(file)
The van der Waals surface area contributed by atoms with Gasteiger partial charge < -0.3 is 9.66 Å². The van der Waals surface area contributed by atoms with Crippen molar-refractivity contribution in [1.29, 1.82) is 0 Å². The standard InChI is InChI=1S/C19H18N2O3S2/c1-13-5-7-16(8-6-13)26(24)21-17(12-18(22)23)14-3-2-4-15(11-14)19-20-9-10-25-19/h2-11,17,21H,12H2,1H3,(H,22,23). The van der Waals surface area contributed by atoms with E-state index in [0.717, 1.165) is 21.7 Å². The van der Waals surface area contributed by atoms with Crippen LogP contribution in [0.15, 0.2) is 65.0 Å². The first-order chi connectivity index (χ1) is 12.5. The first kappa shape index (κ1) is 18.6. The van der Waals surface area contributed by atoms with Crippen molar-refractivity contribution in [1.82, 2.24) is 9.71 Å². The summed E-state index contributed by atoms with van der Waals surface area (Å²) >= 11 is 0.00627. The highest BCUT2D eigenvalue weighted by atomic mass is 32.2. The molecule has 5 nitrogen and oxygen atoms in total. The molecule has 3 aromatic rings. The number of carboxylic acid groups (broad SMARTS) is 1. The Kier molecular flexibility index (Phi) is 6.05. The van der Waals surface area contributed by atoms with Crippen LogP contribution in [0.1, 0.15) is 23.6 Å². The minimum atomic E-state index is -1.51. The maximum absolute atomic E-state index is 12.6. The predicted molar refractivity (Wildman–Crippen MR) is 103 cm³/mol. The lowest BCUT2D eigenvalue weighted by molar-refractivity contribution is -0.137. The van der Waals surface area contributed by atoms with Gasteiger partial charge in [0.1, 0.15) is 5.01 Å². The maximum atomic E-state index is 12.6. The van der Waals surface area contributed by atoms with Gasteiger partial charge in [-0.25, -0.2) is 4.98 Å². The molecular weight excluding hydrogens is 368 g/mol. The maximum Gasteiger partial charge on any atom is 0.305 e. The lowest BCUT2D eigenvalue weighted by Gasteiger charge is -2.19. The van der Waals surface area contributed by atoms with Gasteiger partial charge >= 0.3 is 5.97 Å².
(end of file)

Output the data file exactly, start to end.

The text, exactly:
The van der Waals surface area contributed by atoms with Gasteiger partial charge < -0.3 is 9.66 Å². The van der Waals surface area contributed by atoms with Crippen molar-refractivity contribution in [1.29, 1.82) is 0 Å². The standard InChI is InChI=1S/C19H18N2O3S2/c1-13-5-7-16(8-6-13)26(24)21-17(12-18(22)23)14-3-2-4-15(11-14)19-20-9-10-25-19/h2-11,17,21H,12H2,1H3,(H,22,23). The van der Waals surface area contributed by atoms with E-state index in [0.717, 1.165) is 21.7 Å². The van der Waals surface area contributed by atoms with Crippen LogP contribution in [0.15, 0.2) is 65.0 Å². The first-order chi connectivity index (χ1) is 12.5. The first kappa shape index (κ1) is 18.6. The van der Waals surface area contributed by atoms with Crippen molar-refractivity contribution in [1.82, 2.24) is 9.71 Å². The summed E-state index contributed by atoms with van der Waals surface area (Å²) >= 11 is 0.00627. The highest BCUT2D eigenvalue weighted by atomic mass is 32.2. The molecule has 5 nitrogen and oxygen atoms in total. The molecule has 3 aromatic rings. The number of carboxylic acid groups (broad SMARTS) is 1. The Kier molecular flexibility index (Phi) is 6.05. The van der Waals surface area contributed by atoms with Crippen LogP contribution in [0.1, 0.15) is 23.6 Å². The minimum atomic E-state index is -1.51. The maximum absolute atomic E-state index is 12.6. The predicted molar refractivity (Wildman–Crippen MR) is 103 cm³/mol. The lowest BCUT2D eigenvalue weighted by molar-refractivity contribution is -0.137. The van der Waals surface area contributed by atoms with Gasteiger partial charge in [0.1, 0.15) is 5.01 Å². The maximum atomic E-state index is 12.6. The van der Waals surface area contributed by atoms with Gasteiger partial charge in [-0.25, -0.2) is 4.98 Å². The molecular weight excluding hydrogens is 368 g/mol. The maximum Gasteiger partial charge on any atom is 0.305 e. The lowest BCUT2D eigenvalue weighted by Gasteiger charge is -2.19. The van der Waals surface area contributed by atoms with Gasteiger partial charge >= 0.3 is 5.97 Å².